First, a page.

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Concerns raised at taxation hearing

WORTHINGTON -- City, county and school leaders shed light on how property taxes are used locally Tuesday night during a combined Truth in Taxation hearing. Few members of the public, however, bothered to attend.

Those who did, like Ransom Township resident Rosemary Heideman, had real concerns about the rise in property taxes for those who own farm land. Heideman said seniors are getting taxed out of their homes, adding that her property taxes rose $300 last year alone.

"Taxes have gone up, I think, a lot higher than it has in the city," she added. "Where it takes most of your social security to pay for your taxes, there's something wrong somewhere."

Nobles County Administrator Mel Ruppert said the county has seen a trend toward higher prices being paid for agriculture land. Ag land sales have a direct impact on the valuation process, thereby impacting the property tax rate as well.

Ruppert also cautioned that city residents, while their recent tax statement may have shown a decrease in property tax, will see their property taxes go up once the District 518 levy referendum is added in.

Heideman said she'd like to see Minnesota's property tax system follow that of Iowa, which bases property tax on the production rate of farm land.

In Nobles County, nearly 55 percent of the tax capacity comes from agricultural land, followed by nearly 28 percent from residential property and 14.6 percent from commercial/industrial property.

Of a property owner's total tax bill, roughly 43 percent of taxes paid goes to fund the county budget; 26 percent goes to townships/cities; 22 percent to school; 7 percent to state and 2 percent to special taxes such as watershed districts, the housing and redevelopment authority and the Southwest Regional Development Commission.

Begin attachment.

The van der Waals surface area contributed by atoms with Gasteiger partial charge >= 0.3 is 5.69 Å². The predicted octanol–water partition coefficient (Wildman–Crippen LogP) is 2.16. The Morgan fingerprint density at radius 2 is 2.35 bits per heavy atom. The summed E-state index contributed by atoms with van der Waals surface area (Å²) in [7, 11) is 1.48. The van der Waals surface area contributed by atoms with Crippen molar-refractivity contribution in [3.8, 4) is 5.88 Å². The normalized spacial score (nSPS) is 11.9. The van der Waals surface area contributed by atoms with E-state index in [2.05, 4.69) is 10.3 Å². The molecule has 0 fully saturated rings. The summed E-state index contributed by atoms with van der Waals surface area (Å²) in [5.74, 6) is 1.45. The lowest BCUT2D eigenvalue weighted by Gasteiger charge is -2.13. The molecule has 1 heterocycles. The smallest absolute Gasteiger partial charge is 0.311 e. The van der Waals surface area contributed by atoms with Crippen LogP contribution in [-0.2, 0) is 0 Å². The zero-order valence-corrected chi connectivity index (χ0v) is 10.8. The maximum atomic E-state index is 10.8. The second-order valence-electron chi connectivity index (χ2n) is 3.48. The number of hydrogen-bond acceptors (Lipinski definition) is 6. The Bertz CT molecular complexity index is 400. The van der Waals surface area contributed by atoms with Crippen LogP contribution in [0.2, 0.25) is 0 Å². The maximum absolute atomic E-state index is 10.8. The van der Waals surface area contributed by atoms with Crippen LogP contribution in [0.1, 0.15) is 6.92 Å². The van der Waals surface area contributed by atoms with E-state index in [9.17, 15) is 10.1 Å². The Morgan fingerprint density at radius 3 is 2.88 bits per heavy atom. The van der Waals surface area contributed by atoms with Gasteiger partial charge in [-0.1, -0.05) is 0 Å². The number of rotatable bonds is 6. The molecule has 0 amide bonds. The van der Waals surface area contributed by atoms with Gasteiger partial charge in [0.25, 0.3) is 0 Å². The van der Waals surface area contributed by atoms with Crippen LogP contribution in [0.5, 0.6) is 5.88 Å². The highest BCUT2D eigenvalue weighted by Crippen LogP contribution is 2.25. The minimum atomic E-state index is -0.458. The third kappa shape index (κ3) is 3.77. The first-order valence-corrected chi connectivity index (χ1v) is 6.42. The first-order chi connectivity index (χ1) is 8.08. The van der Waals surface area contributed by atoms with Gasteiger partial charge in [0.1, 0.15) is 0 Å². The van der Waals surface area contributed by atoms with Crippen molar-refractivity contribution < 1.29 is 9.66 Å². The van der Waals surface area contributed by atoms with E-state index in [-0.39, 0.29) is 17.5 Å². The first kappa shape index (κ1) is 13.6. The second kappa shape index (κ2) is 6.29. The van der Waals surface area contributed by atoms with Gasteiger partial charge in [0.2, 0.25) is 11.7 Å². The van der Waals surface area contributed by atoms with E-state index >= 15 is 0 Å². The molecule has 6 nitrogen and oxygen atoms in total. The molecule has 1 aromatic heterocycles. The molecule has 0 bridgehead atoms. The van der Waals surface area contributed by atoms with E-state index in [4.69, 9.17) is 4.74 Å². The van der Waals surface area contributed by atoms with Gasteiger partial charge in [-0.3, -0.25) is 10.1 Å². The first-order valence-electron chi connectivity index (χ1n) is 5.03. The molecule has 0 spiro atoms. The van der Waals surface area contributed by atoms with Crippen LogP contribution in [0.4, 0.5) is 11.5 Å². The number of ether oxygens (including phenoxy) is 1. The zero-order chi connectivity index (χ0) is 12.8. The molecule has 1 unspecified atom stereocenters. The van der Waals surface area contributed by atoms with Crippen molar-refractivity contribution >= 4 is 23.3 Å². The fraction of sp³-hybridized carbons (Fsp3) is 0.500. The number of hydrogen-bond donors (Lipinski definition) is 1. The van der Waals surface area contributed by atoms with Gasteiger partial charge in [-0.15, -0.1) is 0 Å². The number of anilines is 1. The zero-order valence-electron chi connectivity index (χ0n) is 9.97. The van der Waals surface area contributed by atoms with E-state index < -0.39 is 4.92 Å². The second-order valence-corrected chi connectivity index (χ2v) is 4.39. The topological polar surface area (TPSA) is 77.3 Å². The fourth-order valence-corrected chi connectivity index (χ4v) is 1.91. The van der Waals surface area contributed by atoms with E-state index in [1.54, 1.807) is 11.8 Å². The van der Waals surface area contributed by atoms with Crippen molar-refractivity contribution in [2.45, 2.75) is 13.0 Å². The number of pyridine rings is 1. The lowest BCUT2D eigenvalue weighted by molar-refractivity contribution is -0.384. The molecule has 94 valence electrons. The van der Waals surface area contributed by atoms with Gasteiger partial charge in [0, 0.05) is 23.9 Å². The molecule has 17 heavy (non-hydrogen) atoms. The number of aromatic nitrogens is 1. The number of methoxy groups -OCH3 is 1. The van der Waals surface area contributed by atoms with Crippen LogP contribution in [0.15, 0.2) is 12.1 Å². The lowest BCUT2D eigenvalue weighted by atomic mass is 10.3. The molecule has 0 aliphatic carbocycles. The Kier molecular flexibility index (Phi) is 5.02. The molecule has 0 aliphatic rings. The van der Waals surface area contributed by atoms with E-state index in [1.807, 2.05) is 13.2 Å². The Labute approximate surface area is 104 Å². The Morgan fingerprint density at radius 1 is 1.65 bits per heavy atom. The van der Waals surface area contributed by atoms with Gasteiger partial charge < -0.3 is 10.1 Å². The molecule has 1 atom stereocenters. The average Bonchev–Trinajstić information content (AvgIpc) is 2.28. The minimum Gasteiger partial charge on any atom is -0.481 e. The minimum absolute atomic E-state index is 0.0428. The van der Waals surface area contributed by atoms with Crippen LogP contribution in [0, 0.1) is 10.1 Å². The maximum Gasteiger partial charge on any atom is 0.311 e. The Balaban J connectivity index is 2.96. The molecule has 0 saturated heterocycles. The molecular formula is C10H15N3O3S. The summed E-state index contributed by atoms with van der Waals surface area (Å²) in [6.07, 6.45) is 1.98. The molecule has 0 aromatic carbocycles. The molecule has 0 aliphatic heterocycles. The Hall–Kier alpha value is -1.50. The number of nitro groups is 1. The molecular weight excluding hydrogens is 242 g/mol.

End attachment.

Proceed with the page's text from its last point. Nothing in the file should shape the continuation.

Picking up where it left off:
Nobles County's proposed 2007 budget is $25,102,085, representing a budget increase of 11.82 percent over the 2006 actual budget. The county anticipates collecting about $8.5 million in property taxes in 2007, up from $7.9 million in 2006.

District 518 Schools gets a relatively small portion of local property tax dollars, according to Dave Skog, director of management services. More than 88 percent of the district's 2006-2007 budget -- set at $2,338,452 -- was funded through state aid dollars, with just 4.32 percent of the funds coming from the local levy. In 2007, Skog said the school is looking at a proposed net levy of $3,503,938.

Brian Kolander, representing the City of Worthington, said the city's total net levy is $2.45 million for 2006, payable 2007.

Both the city and county will conduct final levy adoption for the 2007 budget yet this month, while the school operates on a different schedule -- they will adopt their 2007-2008 budget in June.

Julie Buntjer

Julie Buntjer joined the Globe newsroom in December 2003, after working more than nine years for weekly newspapers. A native of Worthington, she has a bachelor's degree in agriculture journalism. Find more of her stories of farm life, family and various other tidbits at

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